I found this little quick survival guide. There is a lot more to Korean, like any other language, but Survival Korean will get you through some fairly common things.
Koreans are kinda funny when it comes to knowing their language. First, they are always surprised that you know ANY of it. It’s like they don’t expect anyone outside of their country to learn their language despite they themselves learn English. That surprised can be expressed in many ways. The most common is “Wow, you know Korean?” but I have had one guy who replied with the most oddly nervous laugh I have ever heard.
Now, when you pick up a few phrases another weird phenomena happens. They think you know more than you do and will start talking to you in Korean. That’s when I learned how to say “I only know a little Korean.”(Pun not intended but amusing still).
Another common phrase you will learn while here is “How much is this/that?” All-my-e-o. This is a simple phrase to learn but there was a problem. See, before I learned that, they Koreans would either type it out on a calculator and show it to me, or point to the cash register. When I asked them this in Korean, they would automatically reply in Korean. That was when I needed to learn the Korean numbers. Even after that, they still spoke too quickly to me. That was when I learned ‘Could you please repeat that slowly?”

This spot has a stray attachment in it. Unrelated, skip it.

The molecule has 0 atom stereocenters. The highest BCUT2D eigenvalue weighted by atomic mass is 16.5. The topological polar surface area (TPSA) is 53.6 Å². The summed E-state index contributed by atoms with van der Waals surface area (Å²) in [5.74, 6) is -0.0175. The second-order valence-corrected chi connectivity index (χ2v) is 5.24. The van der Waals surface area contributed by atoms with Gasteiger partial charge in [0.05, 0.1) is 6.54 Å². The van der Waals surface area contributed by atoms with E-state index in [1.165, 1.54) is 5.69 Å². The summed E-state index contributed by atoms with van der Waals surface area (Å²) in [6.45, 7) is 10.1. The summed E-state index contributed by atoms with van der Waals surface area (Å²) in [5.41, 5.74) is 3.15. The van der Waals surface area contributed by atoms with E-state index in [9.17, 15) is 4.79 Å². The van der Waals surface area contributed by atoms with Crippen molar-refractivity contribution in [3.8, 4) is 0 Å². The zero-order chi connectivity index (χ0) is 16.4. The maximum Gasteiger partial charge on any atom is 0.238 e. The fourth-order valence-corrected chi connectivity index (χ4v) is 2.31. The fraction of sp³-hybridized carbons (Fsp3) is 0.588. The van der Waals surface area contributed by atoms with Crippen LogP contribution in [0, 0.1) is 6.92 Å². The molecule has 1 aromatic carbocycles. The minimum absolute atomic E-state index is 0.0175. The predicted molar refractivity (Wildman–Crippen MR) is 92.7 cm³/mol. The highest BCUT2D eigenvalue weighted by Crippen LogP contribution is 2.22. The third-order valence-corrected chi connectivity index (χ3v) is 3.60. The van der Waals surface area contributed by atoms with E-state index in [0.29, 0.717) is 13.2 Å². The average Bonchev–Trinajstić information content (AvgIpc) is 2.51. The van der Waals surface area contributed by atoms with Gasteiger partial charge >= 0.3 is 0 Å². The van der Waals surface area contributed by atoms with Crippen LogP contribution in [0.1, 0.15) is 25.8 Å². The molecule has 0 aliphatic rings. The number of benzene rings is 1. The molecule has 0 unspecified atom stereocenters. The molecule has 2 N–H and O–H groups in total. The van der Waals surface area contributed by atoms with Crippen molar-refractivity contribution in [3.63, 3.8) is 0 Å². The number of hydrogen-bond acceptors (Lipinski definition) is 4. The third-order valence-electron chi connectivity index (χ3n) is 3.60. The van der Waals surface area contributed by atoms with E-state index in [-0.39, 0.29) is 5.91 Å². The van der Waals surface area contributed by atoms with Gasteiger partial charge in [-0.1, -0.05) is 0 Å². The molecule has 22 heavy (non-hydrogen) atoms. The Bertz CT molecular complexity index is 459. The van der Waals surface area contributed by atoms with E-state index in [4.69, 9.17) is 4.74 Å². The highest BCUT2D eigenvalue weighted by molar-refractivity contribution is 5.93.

What is funny is while you are learning Korean, you want to practice it. It becomes somewhat frustrating when you walk into a store, say hello, pick up your product, ask how much it is (all in Korean) and the guy behind the counter replies in English because he is a University student who wants to practice his English!
The first Korean I learned was actually the subway names. The digital signs on the subway alternate between English and Korean (Chinese too but I haven’t the foggiest clue on that language). So it is easy to learn alternating words.
Once you know the alphabet, you can read everything, almost. There are a few tricky rules where the sound of a character does actually change depending on it’s position in the syllable. Still, outside of that, most things are pretty straight forward. Until you read the ‘Konglish’. Konglish is an English word made using Korean characters. Here I am thinking it’s great to read Korean when I get this while reading the name of a restaurant “Chee….ken….dok…ter….oh, Chicken Doctor!”